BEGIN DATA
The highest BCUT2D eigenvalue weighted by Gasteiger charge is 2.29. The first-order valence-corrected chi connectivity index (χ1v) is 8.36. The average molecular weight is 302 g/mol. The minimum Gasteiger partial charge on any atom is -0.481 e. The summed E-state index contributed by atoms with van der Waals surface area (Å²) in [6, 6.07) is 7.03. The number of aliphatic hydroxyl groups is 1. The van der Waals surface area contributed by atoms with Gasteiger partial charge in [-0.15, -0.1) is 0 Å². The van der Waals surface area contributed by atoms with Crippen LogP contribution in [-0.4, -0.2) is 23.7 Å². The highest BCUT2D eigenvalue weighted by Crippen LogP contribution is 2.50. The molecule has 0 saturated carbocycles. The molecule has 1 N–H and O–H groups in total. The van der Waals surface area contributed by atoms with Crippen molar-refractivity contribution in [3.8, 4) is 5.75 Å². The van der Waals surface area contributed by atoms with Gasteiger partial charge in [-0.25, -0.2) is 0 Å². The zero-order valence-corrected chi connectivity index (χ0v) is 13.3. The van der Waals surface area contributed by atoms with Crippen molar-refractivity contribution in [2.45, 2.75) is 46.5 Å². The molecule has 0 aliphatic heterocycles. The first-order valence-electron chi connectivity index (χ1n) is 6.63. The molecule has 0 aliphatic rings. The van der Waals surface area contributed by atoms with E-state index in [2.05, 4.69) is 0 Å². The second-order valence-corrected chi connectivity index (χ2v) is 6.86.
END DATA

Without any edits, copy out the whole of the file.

The highest BCUT2D eigenvalue weighted by Gasteiger charge is 2.29. The first-order valence-corrected chi connectivity index (χ1v) is 8.36. The average molecular weight is 302 g/mol. The minimum Gasteiger partial charge on any atom is -0.481 e. The summed E-state index contributed by atoms with van der Waals surface area (Å²) in [6, 6.07) is 7.03. The number of aliphatic hydroxyl groups is 1. The van der Waals surface area contributed by atoms with Gasteiger partial charge in [-0.15, -0.1) is 0 Å². The van der Waals surface area contributed by atoms with Crippen LogP contribution in [-0.4, -0.2) is 23.7 Å². The highest BCUT2D eigenvalue weighted by Crippen LogP contribution is 2.50. The molecule has 0 saturated carbocycles. The molecule has 1 N–H and O–H groups in total. The van der Waals surface area contributed by atoms with Crippen molar-refractivity contribution in [3.8, 4) is 5.75 Å². The van der Waals surface area contributed by atoms with Gasteiger partial charge in [-0.25, -0.2) is 0 Å². The zero-order valence-corrected chi connectivity index (χ0v) is 13.3. The van der Waals surface area contributed by atoms with Crippen molar-refractivity contribution in [2.45, 2.75) is 46.5 Å². The molecule has 0 aliphatic heterocycles. The first-order valence-electron chi connectivity index (χ1n) is 6.63. The molecule has 0 aliphatic rings. The van der Waals surface area contributed by atoms with E-state index in [2.05, 4.69) is 0 Å². The second-order valence-corrected chi connectivity index (χ2v) is 6.86.